Theater TBA
Opens Wed., Aug. 5


Directed by Roberto Rossellini
(Italy/U.S., 1950, 107 min.)

In Roberto Rossellini’s neorealist classic, Ingrid Bergman plays a refugee and war bride who made a hasty marriage with an Italian POW to escape from a hellish internment camp [in English and Italian; screens with “Bergman and Magnani: The War of the Volcanoes (La Guerra dei vulcani)” (Italy, 2012, 52 min.)].

AFI Silver Theatre
Sat., Aug. 8, 3 p.m.

That Sugar Food

Directed by Damon Gameau
(Australia, 2015, 90 min.)

In one man’s journey to discover the bitter truth about sugar, Damon Gameau embarks on a unique experiment to document the effects of a high sugar diet on a healthy body, consuming only foods that are commonly perceived as “healthy.”

Angelika Pop-Up

Three Kings

Directed by David O’Russell
(U.S., 1999, 114 min.)

Spring of 1991: Having removed a treasure map from an Iraqi POW in Kuwait, a motley crew of Army personnel use the momentary disruption of Saddam Hussein’s authority to breeze into Iraq and collect a secret stash of gold bullion.

AFI Silver Theatre
Tue., Aug. 18, 7 p.m.,
Thu., Aug. 20, 9:20 p.m.


Directed by Juan José Campanella
(Spain/Argentina, 2015, 102 min.)

A young man named Amadeo sets off on an unexpected adventure with the players of his beloved Foosball game in this animated film.

Theater TBA
Opens Fri., Aug. 14

We Are Your Friends

Directed by Max Joseph
(U.K./France/U.S., 2015)

An aspiring DJ looks to make it in the electronic music scene.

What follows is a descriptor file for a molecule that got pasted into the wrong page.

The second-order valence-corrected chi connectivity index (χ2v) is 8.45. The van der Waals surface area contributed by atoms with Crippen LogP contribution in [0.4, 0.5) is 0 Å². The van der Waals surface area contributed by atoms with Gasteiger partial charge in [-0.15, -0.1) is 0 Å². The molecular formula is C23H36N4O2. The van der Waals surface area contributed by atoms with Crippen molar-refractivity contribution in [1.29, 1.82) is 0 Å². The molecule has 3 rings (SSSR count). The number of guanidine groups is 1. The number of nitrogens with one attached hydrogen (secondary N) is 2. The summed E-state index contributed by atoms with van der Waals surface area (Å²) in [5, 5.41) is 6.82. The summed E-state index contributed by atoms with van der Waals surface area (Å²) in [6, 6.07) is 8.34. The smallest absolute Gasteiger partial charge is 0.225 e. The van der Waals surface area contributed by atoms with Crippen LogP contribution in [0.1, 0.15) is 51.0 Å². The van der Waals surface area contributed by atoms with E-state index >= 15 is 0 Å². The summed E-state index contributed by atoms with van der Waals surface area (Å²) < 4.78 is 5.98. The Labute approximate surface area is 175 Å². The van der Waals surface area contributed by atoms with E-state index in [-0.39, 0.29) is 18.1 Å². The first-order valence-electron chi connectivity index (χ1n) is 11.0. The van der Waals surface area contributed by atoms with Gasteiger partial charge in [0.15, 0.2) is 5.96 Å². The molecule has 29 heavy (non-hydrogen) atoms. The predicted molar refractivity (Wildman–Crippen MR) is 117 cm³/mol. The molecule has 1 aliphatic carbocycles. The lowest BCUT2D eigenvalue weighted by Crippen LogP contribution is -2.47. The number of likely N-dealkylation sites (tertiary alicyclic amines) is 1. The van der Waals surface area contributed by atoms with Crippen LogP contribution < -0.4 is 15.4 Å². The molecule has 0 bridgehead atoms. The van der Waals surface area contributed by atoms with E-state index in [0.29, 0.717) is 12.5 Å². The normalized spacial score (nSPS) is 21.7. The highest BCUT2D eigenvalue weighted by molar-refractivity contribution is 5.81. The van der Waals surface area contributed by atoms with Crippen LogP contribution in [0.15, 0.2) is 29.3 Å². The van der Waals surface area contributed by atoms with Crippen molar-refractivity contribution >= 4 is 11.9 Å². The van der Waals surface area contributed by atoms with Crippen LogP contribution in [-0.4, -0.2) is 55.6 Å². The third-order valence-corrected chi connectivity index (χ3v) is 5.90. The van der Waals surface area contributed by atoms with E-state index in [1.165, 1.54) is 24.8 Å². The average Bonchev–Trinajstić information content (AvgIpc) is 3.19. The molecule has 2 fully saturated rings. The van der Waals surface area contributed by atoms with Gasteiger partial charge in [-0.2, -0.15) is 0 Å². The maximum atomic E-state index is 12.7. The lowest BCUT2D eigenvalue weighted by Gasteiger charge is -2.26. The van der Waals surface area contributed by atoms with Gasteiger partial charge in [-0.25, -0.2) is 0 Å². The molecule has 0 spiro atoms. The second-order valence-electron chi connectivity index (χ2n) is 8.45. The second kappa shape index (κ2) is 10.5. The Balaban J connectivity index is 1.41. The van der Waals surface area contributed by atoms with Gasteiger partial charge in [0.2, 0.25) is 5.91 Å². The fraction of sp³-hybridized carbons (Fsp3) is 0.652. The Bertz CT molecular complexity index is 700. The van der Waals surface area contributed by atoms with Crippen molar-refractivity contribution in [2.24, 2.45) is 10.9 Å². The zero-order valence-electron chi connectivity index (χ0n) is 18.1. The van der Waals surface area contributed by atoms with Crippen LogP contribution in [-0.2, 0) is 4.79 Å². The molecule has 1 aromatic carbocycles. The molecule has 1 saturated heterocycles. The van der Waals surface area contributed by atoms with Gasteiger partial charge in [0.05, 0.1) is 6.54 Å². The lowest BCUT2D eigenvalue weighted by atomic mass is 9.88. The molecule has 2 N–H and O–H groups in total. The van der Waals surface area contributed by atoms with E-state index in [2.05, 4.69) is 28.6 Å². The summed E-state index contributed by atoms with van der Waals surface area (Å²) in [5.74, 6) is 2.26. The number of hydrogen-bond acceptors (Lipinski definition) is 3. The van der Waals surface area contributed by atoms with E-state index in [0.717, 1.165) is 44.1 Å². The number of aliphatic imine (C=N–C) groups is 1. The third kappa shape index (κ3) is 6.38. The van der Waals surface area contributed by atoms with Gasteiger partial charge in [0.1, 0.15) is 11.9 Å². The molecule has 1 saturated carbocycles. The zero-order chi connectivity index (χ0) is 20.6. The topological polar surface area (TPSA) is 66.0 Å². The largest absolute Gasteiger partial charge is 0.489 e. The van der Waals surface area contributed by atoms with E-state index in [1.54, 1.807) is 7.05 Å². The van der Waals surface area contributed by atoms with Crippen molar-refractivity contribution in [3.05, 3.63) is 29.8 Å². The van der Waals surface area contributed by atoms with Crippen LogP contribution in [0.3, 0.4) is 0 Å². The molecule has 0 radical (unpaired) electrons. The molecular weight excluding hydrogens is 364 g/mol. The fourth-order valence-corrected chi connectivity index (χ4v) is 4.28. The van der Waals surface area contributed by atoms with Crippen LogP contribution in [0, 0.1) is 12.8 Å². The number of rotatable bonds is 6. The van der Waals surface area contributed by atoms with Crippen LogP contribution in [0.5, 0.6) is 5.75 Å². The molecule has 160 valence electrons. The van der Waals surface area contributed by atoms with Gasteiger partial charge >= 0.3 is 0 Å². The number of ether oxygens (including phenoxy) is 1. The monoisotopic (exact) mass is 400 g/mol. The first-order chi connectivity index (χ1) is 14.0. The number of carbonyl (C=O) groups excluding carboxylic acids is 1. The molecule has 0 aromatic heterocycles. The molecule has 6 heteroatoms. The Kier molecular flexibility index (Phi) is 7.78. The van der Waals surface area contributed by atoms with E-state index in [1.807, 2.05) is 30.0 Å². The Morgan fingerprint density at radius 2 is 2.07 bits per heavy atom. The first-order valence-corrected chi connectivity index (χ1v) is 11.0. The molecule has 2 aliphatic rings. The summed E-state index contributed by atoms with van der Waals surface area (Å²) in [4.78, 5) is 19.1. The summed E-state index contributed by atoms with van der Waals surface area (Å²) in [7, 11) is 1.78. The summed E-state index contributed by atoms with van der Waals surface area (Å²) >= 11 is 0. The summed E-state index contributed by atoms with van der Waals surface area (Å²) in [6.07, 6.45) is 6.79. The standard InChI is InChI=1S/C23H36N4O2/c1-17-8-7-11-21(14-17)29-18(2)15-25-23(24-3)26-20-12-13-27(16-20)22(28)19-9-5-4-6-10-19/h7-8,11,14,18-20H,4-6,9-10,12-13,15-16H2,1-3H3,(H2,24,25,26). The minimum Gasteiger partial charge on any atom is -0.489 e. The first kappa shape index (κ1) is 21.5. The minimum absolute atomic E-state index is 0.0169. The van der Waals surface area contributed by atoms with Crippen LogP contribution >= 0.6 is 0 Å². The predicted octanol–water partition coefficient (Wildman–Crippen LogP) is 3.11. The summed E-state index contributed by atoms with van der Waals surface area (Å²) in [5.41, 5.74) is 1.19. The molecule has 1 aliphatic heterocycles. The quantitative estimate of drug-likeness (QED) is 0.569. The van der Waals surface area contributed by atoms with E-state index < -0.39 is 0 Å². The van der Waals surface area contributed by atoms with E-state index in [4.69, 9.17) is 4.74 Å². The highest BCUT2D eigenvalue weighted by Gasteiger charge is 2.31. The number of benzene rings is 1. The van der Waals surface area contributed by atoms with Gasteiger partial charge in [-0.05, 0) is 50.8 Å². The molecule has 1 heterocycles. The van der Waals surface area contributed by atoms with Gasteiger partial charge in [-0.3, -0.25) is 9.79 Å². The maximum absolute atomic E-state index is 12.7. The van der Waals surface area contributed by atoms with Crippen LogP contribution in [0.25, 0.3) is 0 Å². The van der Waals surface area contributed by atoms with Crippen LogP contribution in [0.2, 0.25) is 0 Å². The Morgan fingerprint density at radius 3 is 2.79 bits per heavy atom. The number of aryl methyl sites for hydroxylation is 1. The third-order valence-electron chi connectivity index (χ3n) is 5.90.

Theater TBA
Opens Fri., Aug. 28

We Come as Friends

Directed by Hubert Sauper
(France/Austria, 2015, 110 min.)

At the moment when Sudan, the continent’s biggest country, is being divided into two nations, an old “civilizing” ideology re-emerges — one of colonialism and a clash of empires — with new episodes of bloody (and holy) wars over land and resources (English, Chinese and Arabic).

AFI Silver Theatre
Opens Fri., Aug. 21


Directed by John Boorman
(Ireland, 1974, 105 min.)

In the distant future, a savage trained only to kill finds a way into the community of bored immortals that alone preserves humanity's achievements (English, Italian, Swedish, Latin, German and French).

Landmark’s E Street Cinema
Fri., Aug. 14, midnight



Elena and Her Men aka Paris Does Strange Things

(Elena et les hommes)

Directed by Jean Renoir

(Italy/France, 1956, 98 min.)

In fin de siècle Paris, penniless Polish princess Elena Sokorowska makes a good marriage with the Count Henri de Chevincourt (Mel Ferrer), but continues to follow where her passion leads her, in this case dashing, ambitious General François Rollan.

AFI Silver Theatre

Sat., Aug. 22, 3 p.m.


Hippocrates: Diary of a French Doctor

Directed by Thomas Lilti

(France, 2015, 102 min.)

A baby-faced intern begins work at a busy Parisian hospital, confronted with his own limits and fears, as well as those of his patients and fellow staff.

Landmark's E Street Cinema

Opens Fri., Aug. 7